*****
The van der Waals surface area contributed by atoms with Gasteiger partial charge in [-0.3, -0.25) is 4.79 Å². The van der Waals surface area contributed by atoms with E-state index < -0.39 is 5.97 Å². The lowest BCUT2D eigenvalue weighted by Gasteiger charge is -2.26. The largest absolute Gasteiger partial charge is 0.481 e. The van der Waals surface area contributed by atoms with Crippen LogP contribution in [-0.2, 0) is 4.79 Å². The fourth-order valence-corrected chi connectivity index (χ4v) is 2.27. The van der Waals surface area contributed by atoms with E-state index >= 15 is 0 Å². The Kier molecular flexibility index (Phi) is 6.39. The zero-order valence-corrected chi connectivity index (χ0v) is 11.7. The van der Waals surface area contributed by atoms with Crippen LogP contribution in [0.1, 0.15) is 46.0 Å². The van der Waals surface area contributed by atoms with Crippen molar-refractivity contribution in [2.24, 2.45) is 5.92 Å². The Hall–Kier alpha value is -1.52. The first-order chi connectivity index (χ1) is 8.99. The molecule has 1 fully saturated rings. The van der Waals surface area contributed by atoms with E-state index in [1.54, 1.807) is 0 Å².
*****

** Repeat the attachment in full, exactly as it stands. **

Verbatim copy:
The van der Waals surface area contributed by atoms with Gasteiger partial charge in [-0.3, -0.25) is 4.79 Å². The van der Waals surface area contributed by atoms with E-state index < -0.39 is 5.97 Å². The lowest BCUT2D eigenvalue weighted by Gasteiger charge is -2.26. The largest absolute Gasteiger partial charge is 0.481 e. The van der Waals surface area contributed by atoms with Crippen LogP contribution in [-0.2, 0) is 4.79 Å². The fourth-order valence-corrected chi connectivity index (χ4v) is 2.27. The van der Waals surface area contributed by atoms with E-state index >= 15 is 0 Å². The Kier molecular flexibility index (Phi) is 6.39. The zero-order valence-corrected chi connectivity index (χ0v) is 11.7. The van der Waals surface area contributed by atoms with Crippen LogP contribution in [0.1, 0.15) is 46.0 Å². The van der Waals surface area contributed by atoms with Crippen molar-refractivity contribution in [2.24, 2.45) is 5.92 Å². The Hall–Kier alpha value is -1.52. The first-order chi connectivity index (χ1) is 8.99. The molecule has 1 fully saturated rings. The van der Waals surface area contributed by atoms with E-state index in [1.54, 1.807) is 0 Å².